Product Life Cycle Analysis
How good or how bad is a product from a green carbon footprint point of view? Several well known corporations like Airbus, Levi Strauss & Co., 3M, DuPont, and Kraft Foods are volunteering to road test a full life cycle greenhouse gas analysis on a wide range of products from blue jeans to manufactured steel.
A life cycle analysis studies all the potential contributions to a carbon footprint and includes supplier, transportation, production and disposal. This concept is also related to environmental sustainability.
The Product Life Cycle Accounting and Reporting Standard and the Scope 3 (Corporate Value Chain) Accounting and Reporting Standard, provides innovative methods to measure a product's full life cycle emissions is the planned method to be used. In all sixty corporations have been chosen to participate.
The standard was developed with a multi-stakeholder, consensus based process to develop greenhouse gas accounting and reporting standards with participation from businesses, government agencies, nongovernmental organizations, and academic institutions from around the world. This draft standard was developed between January and October 2009 by two technical working groups collectively comprised of over 70 members from a diversity of businesses, government agencies, NGOs, and academic institutions.
"We are encouraged by the overwhelming response from the private sector seeking to road test the new standards. There were more than 120 applications across a broad array of sectors and regions worldwide. The road testing will provide critical input in ensuring that the standards generate credible and meaningful data for business and government decision makers, while considering the practical challenges that businesses and programs will face during implementation," said Jonathan Lash in a press release. Lash is president of the World Resources Institute, which developed the standards along with the World Business Council for Sustainable Development.
The new standards will also allow companies to look at the greenhouse gas emissions of their full corporate value chain, including supplier manufacturing, outsourced activities, and the products' ultimate consumption.
The goal of life cycle analysis is to compare the full range of environmental and social damages assignable to products and services, and then to be able to choose the least burdensome one. At present it is a way to account for the effects of the cascade of technologies responsible for goods and services.
The term life cycle refers to the notion that a fair, holistic assessment requires the assessment of raw material production, manufacture, distribution, use and disposal including all intervening transportation steps necessary or caused by the product's existence. The sum of all those steps is the life cycle of the product. The concept also can be used to optimize the environmental performance of a single product.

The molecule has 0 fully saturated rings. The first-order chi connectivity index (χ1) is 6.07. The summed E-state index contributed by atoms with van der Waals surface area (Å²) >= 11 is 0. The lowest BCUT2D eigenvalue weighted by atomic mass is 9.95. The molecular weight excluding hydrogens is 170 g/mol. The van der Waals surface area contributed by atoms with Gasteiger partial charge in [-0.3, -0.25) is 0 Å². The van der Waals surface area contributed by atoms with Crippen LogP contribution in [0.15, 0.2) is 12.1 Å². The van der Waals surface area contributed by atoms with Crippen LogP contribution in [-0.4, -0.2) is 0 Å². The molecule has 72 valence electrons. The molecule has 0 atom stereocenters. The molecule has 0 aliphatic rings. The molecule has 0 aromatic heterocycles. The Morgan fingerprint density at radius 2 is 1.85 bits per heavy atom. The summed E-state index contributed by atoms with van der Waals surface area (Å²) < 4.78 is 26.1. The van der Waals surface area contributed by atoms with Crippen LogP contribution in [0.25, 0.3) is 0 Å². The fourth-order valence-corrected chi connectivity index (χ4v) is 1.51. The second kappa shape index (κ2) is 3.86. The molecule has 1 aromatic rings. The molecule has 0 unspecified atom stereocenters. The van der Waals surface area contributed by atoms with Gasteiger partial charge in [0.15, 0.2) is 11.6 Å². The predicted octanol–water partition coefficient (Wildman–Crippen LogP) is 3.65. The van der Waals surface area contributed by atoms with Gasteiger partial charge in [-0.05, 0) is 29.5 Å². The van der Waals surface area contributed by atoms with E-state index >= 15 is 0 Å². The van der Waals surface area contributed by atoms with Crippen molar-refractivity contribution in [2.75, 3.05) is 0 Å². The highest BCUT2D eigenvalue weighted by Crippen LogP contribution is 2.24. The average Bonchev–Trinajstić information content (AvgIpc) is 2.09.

Common categories of assessed damages are global warming (greenhouse gases), acidification, smog, ozone layer depletion, eutrophication, eco-toxicological and human-toxicological pollutants, habitat destruction, desertification, land use as well as depletion of minerals and fossil fuels.
The procedures of life cycle assessment are also part of the ISO 14000 environmental management standards.
The whole list of the companies doing the present testing include: 3M Company; Acer Inc.; Airbus S.A.S.; AkzoNobel; Alcan Packaging; Alcoa; Autodesk, Inc.; Baoshan Iron & Steel Co. Ltd.; BASF SE; Belkin International; Bloomberg LP; BT Plc; CA, Inc.; Coca-Cola Entfrischungsgetränke AG; Colors Fruit SA (Pty) Ltd.; Deutsche Post AG; DuPont; Eclipse Networks (Pty) Ltd.; Ecolab; The Estee Lauder Company; Ford Motor Company; General Electric; U.S. General Services Administration; Highways Agency (UK); Hydro Tasmania; IBM; IKEA; Italcementi Group; JohnsonDiversey, Inc.; Kraft Foods; Lenovo Corporation; Levi Strauss & Co.; Mitsubishi Chemical Corporation; National Grid; Natura Cosméticos; New Belgium Brewing Co.; Otarian; Pinchin Environmental Ltd.; PricewaterhouseCoopers (Hong Kong); Procter & Gamble Eurocor; Public Service Enterprise Group, Inc.; Rogers Communications, Inc.; SC Johnson; Shanghai Zidan Food Packaging & Printing Co., Ltd.; Shell International Petroleum Company Ltd; Swire Beverages (Coca-Cola Bottling Partner); TAL Apparel Limited; Tech-Front (Shanghai) Computer Co., Ltd./Quanta Shanghai Manufacturing City; Tennant Company; Veolia Water; VT Group Plc; Webcor Builders and WorldAutoSteel.
For further information: http://www.wri.org/stories/2008/11/measuring-ghg-emissions-up-and-down-supply-chain or http://news.mongabay.com/2010/0120-hance_lifecycle.html